Saturday, July 19, 2008

i bought hope for $11.99 (cdn + tax)

... And he's worth every penny.

Oh sure, I like expensive things, but I can
afford cheapy discount items, and thanks to some archaic copyright laws, there is no shortage of value priced DVD collections, largely comprised of films that have fallen into the public domain, to be found in stores. You, yourself, have likely passed by an aisle display and seen covers such as the one below, retailing for under ten dollars.

Now, to a certain extent, you get what you pay for. I have several sets produced by St. Clair Vision (including Classic Film Noir), and the quality of the discs is so poor that most DVD players have trouble reading them. On several occasions I have been half way through a movie when it suddenly digitizes, freezes, and will not restart regardless of how I tamper with the disc and/or the machine.

Also, no matter how much one loves a bargain, the average consumer probably harbors little interest in these old fashioned films. To the consumer's credit, it is often the case that only a few of the titles included in any given set are worth the time it takes to watch them.

Still, for all the rough, it is inevitable that one will stumble upon a few diamonds. Assuming that you can get them to play from beginning to end, pictures like "D.O.A."; "The Strange Love of Martha Ivers"; and "Detour" should provide you with a quantity of B-grade entertainment that exceeds the price of admission. It was with this in mind that I decided to take a chance on the affordably priced "Legends of Hollywood Bob Hope" collection: ten films on five DVDs for $11.99.

This nicely packaged set is not distributed by the dreaded St. Clair Vision people, but by a company called BCI Eclipse that seems to have put an extra few pennies into basic materials in order to ensure that the discs actually function. And while not every film in this compilation is a gem, it does provide a fairly comprehensive overview of Hope's big screen career, and includes a number of, what I consider to be, his best pictures.

Previous to buying this set, I had seen most, if not all, of the Hope/Crosby "Road" movies (two of which-- "Road to Rio" and "Road to Bali"-- are part of the package) and found them to be quite charming overall. I frequently lament the fact that vaudevillian style entertainment is no longer common within popular cinema and television. The "Road" pictures revel in the spirit of a sometimes hokey brand of comedy, and, in particular, the duo's musical numbers highlight the irreverence that makes this erstwhile genre so enjoyable. To be honest, though, in spite of the chemistry between Bob and Bing, I always found Hope to be more compelling to watch than his partner, Crosby.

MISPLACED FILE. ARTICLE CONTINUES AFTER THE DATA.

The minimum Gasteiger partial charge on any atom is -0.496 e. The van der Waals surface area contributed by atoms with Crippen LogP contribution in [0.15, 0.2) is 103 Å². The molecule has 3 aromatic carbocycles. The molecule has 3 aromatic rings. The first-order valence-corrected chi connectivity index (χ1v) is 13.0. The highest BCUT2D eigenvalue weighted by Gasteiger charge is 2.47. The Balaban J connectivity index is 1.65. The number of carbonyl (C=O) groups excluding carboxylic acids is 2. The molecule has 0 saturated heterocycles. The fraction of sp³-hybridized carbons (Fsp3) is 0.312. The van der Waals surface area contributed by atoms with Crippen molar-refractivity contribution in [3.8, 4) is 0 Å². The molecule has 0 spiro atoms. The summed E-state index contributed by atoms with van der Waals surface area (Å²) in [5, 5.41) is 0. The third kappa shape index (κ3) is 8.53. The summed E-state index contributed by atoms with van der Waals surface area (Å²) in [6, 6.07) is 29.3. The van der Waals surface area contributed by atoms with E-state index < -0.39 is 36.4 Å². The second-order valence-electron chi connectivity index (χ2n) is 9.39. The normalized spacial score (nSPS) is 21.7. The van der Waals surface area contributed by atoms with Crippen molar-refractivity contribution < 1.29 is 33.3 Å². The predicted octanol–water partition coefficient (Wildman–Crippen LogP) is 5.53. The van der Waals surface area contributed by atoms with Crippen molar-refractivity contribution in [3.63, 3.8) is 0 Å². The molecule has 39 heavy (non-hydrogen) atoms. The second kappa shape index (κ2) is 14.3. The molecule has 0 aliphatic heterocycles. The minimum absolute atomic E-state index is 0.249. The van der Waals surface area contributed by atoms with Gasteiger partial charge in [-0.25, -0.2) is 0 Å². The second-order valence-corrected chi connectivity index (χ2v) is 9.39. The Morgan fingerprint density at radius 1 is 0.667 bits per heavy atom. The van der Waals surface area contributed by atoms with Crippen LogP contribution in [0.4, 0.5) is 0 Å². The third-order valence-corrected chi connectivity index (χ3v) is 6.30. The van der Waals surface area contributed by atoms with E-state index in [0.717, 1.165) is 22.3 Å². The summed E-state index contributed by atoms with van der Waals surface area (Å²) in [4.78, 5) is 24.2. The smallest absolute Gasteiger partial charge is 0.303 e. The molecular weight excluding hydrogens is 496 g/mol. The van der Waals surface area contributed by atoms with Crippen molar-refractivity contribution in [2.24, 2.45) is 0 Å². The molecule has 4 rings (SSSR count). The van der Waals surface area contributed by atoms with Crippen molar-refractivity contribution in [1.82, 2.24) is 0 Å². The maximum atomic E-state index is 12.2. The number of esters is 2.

So it was a joy to finally delve into some of Bob Hope's solo projects: "My Favorite Brunette"; "The Great Lover"; and "Paris Holiday". Though the names of his characters change, Hope's persona remains much the same throughout all of these pictures, and the plots of the films are always superfluous to the punchy one-liners. But the formula works: put Bob in an outrageous situation and watch him be a cad, a coward, an anxious lover, a hero, a victim, a ladies man, and a commentator, all in a single scene.

Other movies included in this package (like "Son of Paleface" and "The Private Navy of Sgt. O'Farrell) are considerably less delightful. These later works employ many of the same comedy devices, but the writing is far weaker and, at times, Hope appears to be justifiably disinterested in the material. Even his trademark direct address to the camera/audience cannot excuse the lameness of the events taking place on screen-- and nothing can excuse the broad racial stereotypes that are meant to serve as humor in these films.

In the category of good-but-not-great, "The Seven Little Foys," inspired by the true story of a family of vaudeville performers, offers a rare glimpse of Hope in a quazi-dramatic role, and for the purposes of the film, he competently fits the bill. There are certainly better movies from the era (circa 1955), but I think contemporary audiences would be surprised at how engaging and emotionally moving this story really is.

I have yet to watch the remaining two films in the compilation, "The Lemon Drop Kid" and the much maligned "How to Commit Marriage." By all accounts, it looks like I'm in for one decent picture and one that's a total stinker. For the money, though, I can't complain.

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